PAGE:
In sword fights to the death, there seems to be some kind of code of chivalry that dictates their actions and makes the fight fair. You would expect chivalry and that crap from good guys, after all, it is their job. But bad guys are bad for a reason: they don’t play by the rules. So why do villains often do the same sort of chivalrous behavior as their Heroic counterparts? It doesn’t make sense, especially since, every time they do, they get themselves killed. Let’s look at three examples of Bad Guys Gone Good, and how they got all noble all of a sudden.
1. Returning an opponent’s weapon after they’ve been disarmed.
This is really stupid. You’re in a climatic sword fight to the death, and somehow your enemy has lost his grip on his weapon and is defenseless. Instead of skewering him, you instead either allow him to pick his sword back up, or just straight up give it back to him. Let’s go to a video example:
Go to 2:20, if you please.
As you can see, we’re in the midst of an epic battle with King Arthur, his Knights, and Merlin’s tribe of pissed of blue people facing off against Cerdic and his Saxon hordes in the Battle of Badon Hill. One of Arthur’s knights, a strangely samurai character named Tristan, rides up to Cerdic and challenges him to a duel by a few seconds of intense staring. Cerdic commits a faux pas by ditching his primary weapon, a two handed battle axe, in favor of the standard back up sword.
There is an intense duel, then through some quick slash work, Tristan loses his sword and is left standing there looking a little foolish, and a little wounded. Any normal person would just go stab crazy on the fool and be done with him, but not Cerdic. For reasons unknown, he instead kicks Tristan’s sword back to him and waits for him to pick it up before attacking again. This is not a good thing to be doing. This man is trying to kill you, logic dictates you must kill him first, by any means necessary. Granted, Tristan was in pretty bad shape and only managed a couple more swings before going down for the count, but what if he got a lucky shot in while you’re being courteous? This is the same guy that killed one of his own men for trying to get it on with a wench, then killed the wench, then slashed his own son’s face when he questioned the coitus interupptus. Why is he showing mercy now?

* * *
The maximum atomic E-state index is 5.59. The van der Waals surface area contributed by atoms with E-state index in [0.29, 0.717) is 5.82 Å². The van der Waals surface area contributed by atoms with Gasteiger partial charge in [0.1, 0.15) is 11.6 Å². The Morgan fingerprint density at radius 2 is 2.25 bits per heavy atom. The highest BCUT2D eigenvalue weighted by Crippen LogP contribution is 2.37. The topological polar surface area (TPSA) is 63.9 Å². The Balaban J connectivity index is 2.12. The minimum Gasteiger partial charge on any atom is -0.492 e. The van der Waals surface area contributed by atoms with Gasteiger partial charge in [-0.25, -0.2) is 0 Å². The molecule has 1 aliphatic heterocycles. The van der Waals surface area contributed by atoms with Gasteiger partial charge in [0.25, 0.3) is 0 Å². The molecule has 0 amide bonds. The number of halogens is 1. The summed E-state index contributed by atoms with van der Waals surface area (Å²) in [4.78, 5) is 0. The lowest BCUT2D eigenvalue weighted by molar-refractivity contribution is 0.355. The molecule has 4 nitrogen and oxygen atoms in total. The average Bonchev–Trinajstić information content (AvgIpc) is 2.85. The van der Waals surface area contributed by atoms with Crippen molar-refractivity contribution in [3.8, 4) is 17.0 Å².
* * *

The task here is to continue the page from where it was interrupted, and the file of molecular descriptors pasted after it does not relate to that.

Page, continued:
2. Robbing yourself of an advantage to make the fight even.
This primarily manifests itself in duels when a man with a gun confronts a man with a sword, then ditches the gun to engage in gratuitous sword play. Observe:
My spiel starts at 12:45, feel free to watch part 9 to see the rest of the fight.
Here we have the final climatic fight in The Mask of Zorro. Antonio Banderas comes face to face with Captain Love, the man who killed his brother. Zorro pulls out his sword, all slow like, while the Captain pulls out his pistol. He had the masked man dead to rights, but instead throws his gun away to sword fight the guy. This is an expert swordsman you’re facing here, one who almost killed you on previous occasions, yet you choose to engage this man on his own ground? His boss had no such problems with shooting Zorro, he tried several times. After all, if Indiana Jones can shoot a guy with a sword, anyone can.
3. After knocking your opponent to the ground, you let him get back up.
The guy who just tried to slice your ear off is on his ass, definitely at a disadvantage. It should be easy to go over there and cut that SOB, yet you let him get back up and reengage. Why? Well, let’s ask her:
12:15, my good chap.
So, we’re in another climatic battle, this time in the land of Narnia, between a group of schoolchildren with their talking animal posse against the forces of the White Witch, feared wielder of the Popsicle Stick of Death. We’ve gotten to that point in the battle where foot soldiers stand around and watch the heroes vs. villains showdown. After young Edmund breaks her Popsicle stick, the Witch stabs him with it, causing Peter to lose his shit and come after her.
At a point early on in the battle, the White Witch knocks Peter off his feet, but instead of going in for the kill, she just stands there in her action figure pose while he gets up and attacks again. There is no reason for her to do this. It’s not even like she’s got a problem with stabbing children while they’re down, either. She goes for the kill right at the end doing the same thing. But because she dicked around so much, the damn lion showed up and literally ate her face. Ironically while she was on the ground, defenseless.
So, there you have it. Three villains, three acts of chivalry, three dead villains. The moral of this story for you movie bad guys reading this? Never stop being a bad guy, even for a moment. The minute you show one act of being not a bad guy, the good guy will shove something pointy into your ribcage.
By Ben Adelman